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The 3 x 8 Routine for Beginners

by Mark Cammack    September 1, 2019

Image that says Mark's GYM, Routines, 3 x 8

If you are just starting or beginning again with weight training, the 3 x 8 Routine, three sets of eight to ten repetitions method, is an excellent choice. This type of program has been promoted by people like barbell enthusiast Dr. Thomas DeLorme with an interest in rehabilitation, and Vince Gironda who produced fast gains in fitness and bodybuilding. It can provide results without being overtaxing or producing too much soreness. It is easy and simple to use. It takes only a fraction of the time to perform and plan that complex programs do. It will work well for both men and women. The first things to consider are your goals and physical condition. Please consult with the health care practitioner of your choice for a physical. If everything is OK, and you are ready, follow me into the gym and we will go through it together...

The basic things to begin with are:

Comfortable flexible exercise clothes and gym shoes
Be hydrated with water before starting
Leave off the colognes or perfumes
Turn off cell phones and put them in a safe place
No music players, earbuds, or music in the gym - the focus is on exercise

Most people who use the 3 x 8 want to get fit, improve their appearance or health, or use it as springboard to intermediate routines. We will look at the lat machine front pulldown exercise as an example of how to do this. We will follow a 50-75-(90-95)% approach for the respective sets. The first set is 50% of your 100% working weight. It should feel light. The second set is about 75%. The final set is at 90% to 95%.

If you are a man capable of using 100 pounds for 8 repetitions with an additional repetition (rep) or two being possible, that is fine. We are not focusing on the weight so much as the feel of it. Ladies may need less weight, such as 50 pounds. Do not go all out at first, but rather to 80% to 90% of ability. It takes time for the muscles, tendons, nerve pathways, and capillaries to develop. Training on the 3 x 8 as a beginner should be pleasant and not forceful.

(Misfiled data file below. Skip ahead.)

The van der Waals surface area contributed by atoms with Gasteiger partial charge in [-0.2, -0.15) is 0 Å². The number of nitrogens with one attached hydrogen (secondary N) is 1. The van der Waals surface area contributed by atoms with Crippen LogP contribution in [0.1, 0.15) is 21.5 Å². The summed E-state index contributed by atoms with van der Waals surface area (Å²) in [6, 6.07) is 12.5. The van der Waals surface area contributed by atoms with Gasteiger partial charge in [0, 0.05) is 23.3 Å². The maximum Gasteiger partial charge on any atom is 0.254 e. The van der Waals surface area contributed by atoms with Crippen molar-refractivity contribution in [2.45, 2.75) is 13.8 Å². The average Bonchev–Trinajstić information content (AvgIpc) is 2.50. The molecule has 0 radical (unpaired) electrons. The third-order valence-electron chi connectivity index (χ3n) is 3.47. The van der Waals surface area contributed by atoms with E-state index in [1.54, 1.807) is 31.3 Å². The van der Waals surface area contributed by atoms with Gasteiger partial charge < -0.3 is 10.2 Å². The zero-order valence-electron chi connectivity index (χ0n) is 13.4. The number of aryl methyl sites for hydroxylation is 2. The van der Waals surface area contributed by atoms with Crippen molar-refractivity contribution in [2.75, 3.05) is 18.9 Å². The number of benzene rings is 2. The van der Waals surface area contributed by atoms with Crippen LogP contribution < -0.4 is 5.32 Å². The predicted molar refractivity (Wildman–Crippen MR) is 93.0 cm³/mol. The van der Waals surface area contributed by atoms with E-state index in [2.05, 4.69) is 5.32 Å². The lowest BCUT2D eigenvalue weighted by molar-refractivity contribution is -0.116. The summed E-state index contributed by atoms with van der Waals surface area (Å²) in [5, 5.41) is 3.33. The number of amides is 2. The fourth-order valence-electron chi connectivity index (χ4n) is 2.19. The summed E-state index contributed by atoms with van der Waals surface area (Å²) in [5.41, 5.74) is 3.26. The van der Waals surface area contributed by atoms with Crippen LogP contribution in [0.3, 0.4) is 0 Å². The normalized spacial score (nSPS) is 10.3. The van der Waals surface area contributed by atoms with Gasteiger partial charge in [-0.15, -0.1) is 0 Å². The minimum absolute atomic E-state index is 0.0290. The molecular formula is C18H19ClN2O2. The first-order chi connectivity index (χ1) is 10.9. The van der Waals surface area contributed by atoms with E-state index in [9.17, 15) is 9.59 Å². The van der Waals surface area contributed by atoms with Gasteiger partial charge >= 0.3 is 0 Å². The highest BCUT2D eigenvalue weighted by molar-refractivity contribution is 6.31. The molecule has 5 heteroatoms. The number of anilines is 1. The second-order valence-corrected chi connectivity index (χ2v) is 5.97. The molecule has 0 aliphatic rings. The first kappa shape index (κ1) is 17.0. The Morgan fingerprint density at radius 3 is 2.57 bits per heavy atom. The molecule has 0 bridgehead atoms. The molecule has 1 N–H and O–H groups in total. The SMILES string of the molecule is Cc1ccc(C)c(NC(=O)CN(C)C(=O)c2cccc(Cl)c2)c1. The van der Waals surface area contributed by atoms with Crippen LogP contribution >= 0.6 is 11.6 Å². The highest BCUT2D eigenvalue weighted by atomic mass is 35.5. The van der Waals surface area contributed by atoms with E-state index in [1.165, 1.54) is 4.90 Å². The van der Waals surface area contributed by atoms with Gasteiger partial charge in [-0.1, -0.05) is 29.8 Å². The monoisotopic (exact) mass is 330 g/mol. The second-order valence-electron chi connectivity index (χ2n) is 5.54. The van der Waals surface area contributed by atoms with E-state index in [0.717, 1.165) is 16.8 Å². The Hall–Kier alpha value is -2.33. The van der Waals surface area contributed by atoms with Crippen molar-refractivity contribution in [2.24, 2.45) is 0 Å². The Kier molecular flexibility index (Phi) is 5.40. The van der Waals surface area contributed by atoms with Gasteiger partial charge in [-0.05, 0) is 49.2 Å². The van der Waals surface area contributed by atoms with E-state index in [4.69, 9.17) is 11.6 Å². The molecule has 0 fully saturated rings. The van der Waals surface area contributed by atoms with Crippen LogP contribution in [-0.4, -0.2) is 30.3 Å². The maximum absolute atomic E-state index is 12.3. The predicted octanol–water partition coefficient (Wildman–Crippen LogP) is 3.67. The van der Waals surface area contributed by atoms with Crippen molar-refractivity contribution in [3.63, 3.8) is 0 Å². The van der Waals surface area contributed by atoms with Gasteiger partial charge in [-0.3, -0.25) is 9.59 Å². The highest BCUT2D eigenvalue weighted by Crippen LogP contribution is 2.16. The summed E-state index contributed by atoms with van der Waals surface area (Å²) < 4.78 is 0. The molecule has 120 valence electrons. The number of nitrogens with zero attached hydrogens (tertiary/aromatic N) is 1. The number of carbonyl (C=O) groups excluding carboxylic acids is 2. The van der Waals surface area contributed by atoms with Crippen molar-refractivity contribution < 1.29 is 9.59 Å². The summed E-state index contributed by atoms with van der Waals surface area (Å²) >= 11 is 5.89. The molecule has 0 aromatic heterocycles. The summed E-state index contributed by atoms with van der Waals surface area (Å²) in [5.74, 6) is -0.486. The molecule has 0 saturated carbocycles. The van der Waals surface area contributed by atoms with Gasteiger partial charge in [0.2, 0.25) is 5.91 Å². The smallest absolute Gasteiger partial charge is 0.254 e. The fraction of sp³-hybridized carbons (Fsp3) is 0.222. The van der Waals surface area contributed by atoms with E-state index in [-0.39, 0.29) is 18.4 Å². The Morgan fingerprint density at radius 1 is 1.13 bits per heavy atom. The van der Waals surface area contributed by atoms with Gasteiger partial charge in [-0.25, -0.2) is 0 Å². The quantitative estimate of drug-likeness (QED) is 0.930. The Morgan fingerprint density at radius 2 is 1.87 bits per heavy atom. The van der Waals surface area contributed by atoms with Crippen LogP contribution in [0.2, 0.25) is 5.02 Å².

About 5 minutes of general warm-up exercises may be helpful for some. Once this is done, we begin. This is a general description of how this goes:

With 50 pounds loaded on the lat machine, take a seat with the knees under the knee pad. A comfortable medium-wide palm down grip with an angled bar is beneficial. Do not use a straight bar as it can affect the inner elbows (epicondyles) in some people. The angled bar relieves the potential strain. It is important to do everything possible to make the exercise experience a happy one. It should be something that you get to do, and not have to do. If an exercise causes discomfort or does not feel right, stop. You may be able to try a different movement, a change of angle, or come back to it in the future. Use light weights and be mentally focused when initially obtaining the feel of a movement. The emphasis is on technique and your personal interaction with the equipment or calisthenic (body weight) exercise.

Image showing the proper technique when doing a front lat machine pulldown.

Front Lat Machine Pulldown: This is the correct manner of doing a front lat pulldown. The first image is the starting position, the second the proper end point, and in the third we return with control to the beginning. The hands may be closer together for a medium grip depending upon body build and feel of the exercise. The bar in the drawing above has the minimum grip angle required. A steeper bar slant may be helpful for some.